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What is holding manufacturing companies back from digital transformation success?

Every organization is different and faces different challenges, but if there’s one primary issue that keeps cropping up and seems to underlie all the other obstacles, it’s a lack of planning. 

L2L’s survey found that when asked for the biggest barrier to digital transformation, the top answer was that they have no clear path, which tallies with the 42% who say they don’t have a strategy. McKinsey likewise claims that the biggest factor in a successful digital transformation is planning and the biggest hazard is analysis paralysis.

When you haven’t planned sufficiently, you’re likely to struggle when curveballs come along. Manufacturing companies tend to be very dispersed, comprising multiple plants each with different tech stacks and management styles. This demands a top-down, carefully thought-out strategy that remains flexible enough to adapt to each plant’s specific circumstances.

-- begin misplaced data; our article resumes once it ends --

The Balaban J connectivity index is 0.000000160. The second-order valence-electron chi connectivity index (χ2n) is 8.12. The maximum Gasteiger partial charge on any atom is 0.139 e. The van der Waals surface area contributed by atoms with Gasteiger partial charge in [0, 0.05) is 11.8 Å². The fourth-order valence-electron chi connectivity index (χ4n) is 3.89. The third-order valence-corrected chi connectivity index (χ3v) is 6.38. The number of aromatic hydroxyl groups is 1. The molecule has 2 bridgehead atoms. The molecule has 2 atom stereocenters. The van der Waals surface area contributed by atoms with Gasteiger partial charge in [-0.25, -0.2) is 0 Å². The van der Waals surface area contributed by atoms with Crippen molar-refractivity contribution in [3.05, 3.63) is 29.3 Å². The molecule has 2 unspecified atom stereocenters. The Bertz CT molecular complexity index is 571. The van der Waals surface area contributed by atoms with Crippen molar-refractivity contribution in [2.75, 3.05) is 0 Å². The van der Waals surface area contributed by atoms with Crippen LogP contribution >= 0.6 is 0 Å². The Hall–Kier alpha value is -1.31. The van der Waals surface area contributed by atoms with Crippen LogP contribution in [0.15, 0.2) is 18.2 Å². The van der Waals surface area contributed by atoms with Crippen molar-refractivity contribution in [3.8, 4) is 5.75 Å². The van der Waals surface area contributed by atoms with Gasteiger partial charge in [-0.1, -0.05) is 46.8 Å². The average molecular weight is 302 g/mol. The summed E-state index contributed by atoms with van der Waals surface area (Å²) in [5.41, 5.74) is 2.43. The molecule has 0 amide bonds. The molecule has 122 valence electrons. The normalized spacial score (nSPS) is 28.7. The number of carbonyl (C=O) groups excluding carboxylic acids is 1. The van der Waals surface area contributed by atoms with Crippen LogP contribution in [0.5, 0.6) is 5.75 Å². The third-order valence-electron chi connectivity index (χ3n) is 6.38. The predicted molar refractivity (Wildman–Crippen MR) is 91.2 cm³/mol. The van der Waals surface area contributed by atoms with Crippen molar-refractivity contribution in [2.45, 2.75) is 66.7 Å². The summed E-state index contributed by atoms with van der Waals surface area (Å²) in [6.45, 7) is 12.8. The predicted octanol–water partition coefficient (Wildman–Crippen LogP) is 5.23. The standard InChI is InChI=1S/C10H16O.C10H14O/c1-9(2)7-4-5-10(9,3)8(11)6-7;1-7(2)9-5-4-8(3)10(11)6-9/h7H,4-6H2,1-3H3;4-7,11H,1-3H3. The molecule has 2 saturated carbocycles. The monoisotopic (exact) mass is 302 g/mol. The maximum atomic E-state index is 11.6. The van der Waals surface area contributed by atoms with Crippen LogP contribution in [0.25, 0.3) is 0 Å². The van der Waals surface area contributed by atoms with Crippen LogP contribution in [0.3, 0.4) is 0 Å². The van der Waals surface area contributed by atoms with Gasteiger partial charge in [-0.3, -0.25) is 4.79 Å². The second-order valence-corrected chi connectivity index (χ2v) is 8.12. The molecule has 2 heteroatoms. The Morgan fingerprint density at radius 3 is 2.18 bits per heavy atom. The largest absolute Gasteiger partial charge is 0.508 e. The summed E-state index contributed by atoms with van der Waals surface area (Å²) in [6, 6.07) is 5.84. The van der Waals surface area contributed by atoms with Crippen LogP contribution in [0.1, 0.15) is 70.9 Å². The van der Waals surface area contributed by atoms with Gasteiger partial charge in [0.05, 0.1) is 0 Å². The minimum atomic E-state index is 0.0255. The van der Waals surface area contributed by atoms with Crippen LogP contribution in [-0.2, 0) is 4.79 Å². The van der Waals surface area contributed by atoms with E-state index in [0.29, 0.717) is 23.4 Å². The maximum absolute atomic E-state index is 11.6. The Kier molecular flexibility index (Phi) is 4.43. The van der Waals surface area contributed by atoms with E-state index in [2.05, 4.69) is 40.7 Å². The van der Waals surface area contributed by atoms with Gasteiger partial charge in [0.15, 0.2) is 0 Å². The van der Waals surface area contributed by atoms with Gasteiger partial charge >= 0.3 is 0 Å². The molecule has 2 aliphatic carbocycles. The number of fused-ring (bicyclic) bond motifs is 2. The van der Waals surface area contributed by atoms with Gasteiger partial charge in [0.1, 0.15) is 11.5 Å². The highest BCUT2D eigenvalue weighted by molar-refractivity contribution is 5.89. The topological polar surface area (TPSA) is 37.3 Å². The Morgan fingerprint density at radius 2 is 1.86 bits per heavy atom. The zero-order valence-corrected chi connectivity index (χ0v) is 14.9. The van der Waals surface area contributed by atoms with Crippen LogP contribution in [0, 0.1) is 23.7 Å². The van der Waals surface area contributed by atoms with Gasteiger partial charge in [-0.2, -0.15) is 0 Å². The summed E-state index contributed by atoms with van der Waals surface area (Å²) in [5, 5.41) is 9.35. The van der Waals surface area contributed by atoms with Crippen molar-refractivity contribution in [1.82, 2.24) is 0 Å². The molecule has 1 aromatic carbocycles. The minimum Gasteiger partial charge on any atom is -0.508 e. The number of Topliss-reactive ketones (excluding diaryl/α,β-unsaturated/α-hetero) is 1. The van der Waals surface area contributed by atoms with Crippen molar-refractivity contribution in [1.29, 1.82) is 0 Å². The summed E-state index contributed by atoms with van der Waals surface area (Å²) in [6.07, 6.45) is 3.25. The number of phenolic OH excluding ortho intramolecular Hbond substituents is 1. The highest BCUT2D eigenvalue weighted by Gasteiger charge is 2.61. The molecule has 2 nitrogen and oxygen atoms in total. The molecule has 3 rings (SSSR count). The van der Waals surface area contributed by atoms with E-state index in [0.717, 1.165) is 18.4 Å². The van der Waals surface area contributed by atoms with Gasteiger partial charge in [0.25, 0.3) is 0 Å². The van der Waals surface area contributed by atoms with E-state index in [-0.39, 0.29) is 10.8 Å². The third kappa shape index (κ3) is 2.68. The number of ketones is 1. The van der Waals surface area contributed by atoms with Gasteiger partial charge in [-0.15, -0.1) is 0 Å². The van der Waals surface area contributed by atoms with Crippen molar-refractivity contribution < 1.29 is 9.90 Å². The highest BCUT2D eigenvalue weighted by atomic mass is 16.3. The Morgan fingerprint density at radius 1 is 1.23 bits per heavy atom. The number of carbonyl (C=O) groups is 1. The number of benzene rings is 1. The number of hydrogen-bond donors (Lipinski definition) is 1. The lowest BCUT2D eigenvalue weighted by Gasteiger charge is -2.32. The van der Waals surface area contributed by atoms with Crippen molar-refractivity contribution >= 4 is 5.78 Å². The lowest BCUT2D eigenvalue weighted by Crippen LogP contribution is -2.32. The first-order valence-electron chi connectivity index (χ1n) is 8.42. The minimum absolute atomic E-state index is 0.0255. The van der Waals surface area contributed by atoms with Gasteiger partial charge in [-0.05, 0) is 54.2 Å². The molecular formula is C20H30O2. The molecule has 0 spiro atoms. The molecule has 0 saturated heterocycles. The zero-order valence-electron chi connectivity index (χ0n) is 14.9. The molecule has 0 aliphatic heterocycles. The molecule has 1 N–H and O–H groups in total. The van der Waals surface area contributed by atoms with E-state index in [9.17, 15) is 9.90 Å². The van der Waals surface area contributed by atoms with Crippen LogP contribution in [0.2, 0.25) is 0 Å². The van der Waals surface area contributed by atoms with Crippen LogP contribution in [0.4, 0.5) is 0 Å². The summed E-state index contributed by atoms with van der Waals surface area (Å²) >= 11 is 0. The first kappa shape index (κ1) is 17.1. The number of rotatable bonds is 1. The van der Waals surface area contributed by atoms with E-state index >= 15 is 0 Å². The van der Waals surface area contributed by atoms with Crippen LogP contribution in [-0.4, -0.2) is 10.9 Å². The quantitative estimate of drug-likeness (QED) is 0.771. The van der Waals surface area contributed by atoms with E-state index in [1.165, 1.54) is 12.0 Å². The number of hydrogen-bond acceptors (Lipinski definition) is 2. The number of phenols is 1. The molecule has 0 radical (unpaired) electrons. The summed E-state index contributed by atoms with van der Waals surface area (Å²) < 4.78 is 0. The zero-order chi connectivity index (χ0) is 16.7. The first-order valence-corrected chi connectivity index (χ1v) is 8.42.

McKinsey cites siloed implementation and a failure to adjust to the unique situation in each plant as additional barriers, while PWC observes that successful manufacturers “are able to evolve into ‘embedded digital organizations’ capable of balancing central management of systems, technologies, and standards, but with a flexible local implementation based on user needs and preferences in different factories,” adding that “the most effective transformations take place in the context of an agile operating model. “

A different barrier to digital transformation is a widespread shortage of skills. Pressing through a digital transformation requires people who both understand the company and have a digital mindset. Manufacturing companies rarely have data scientists, engineers, and/or advanced analytics experts already in their workforce, unlike finance companies, for example. “Often, digital transformation is not a core skill for manufacturing companies,” said Max Ivannikov, solutions consultant at DataArt, a software engineering firm based in New York.